By David Marr
Strains the enormous effect of Emerson on American literary and political notion
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Extra info for American worlds since Emerson
Melville 1964, 507) The first law in effect says that (1) a thing belongs to you if in some way you control it or are attached to it and that (2) the "party fast to it" is the party fastest in getting to it. In other words, there is nothing in the world that is not either your property already or potentially your property. By the same token, there is nothing in experience, not excluding anything which you claim as yours, that is not at least potentially someone else's property. The second law of property, the law of "Loose-Fish," enjoys the status of a separate and distinct rule in the discourse of the law.
He was preoccupied throughout his life with what he called "the infinitude of the private man" (Journals 7:342). Though cast in a distinctively American dialect of philosophical idealism, Emerson's notion of idealized privatism was grounded in a keen consciousness of both the terrors and the promises inherent in American society. At bottom an anti-political stance, Emersonian privatism recurs in various guises throughout American literary-philosophical history. It influences the development of the American novel since Melville, American poetry since Whitman, American criticism after Poe, and American philosophy from William James and George Santayana to John Dewey and Nelson Goodman, not to mention the moral tone, hence indirectly the political life, of much of the nation in the nineteenth and twentieth centuries.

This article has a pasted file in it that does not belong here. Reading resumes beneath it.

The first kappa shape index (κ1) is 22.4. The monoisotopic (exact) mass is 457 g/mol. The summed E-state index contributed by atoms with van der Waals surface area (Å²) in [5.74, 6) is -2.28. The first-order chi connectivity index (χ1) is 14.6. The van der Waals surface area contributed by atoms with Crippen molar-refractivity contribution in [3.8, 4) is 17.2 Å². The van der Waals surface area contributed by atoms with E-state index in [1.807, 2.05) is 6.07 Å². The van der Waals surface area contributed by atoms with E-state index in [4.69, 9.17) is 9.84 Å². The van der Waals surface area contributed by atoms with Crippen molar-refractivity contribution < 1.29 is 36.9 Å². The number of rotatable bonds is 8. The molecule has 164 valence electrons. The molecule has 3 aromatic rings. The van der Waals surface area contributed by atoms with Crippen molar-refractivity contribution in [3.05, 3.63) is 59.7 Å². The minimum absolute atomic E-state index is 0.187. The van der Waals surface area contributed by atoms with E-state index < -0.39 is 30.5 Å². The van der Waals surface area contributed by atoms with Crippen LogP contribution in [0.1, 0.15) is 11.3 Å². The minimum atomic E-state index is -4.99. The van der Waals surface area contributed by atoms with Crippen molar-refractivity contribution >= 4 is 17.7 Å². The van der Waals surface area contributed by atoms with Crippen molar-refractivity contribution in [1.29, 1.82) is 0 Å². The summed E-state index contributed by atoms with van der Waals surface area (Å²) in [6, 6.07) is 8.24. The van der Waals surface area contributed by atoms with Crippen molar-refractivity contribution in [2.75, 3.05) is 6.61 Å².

The dominant cultural and political institutions" (Newman 1985, 51) of American society in so far as they were meant to take them over and make them over, in fact to replace Page 12 these institutions wholesale. Emerson started no revolution, but nor did Mann or Gide or Rilke. The rhetoric of confrontation, however appropriate it may be for the literary history of European Modernism, is completely irrelevant to the history of American writing. It does not follow, however, that that history is devoid of social and political content.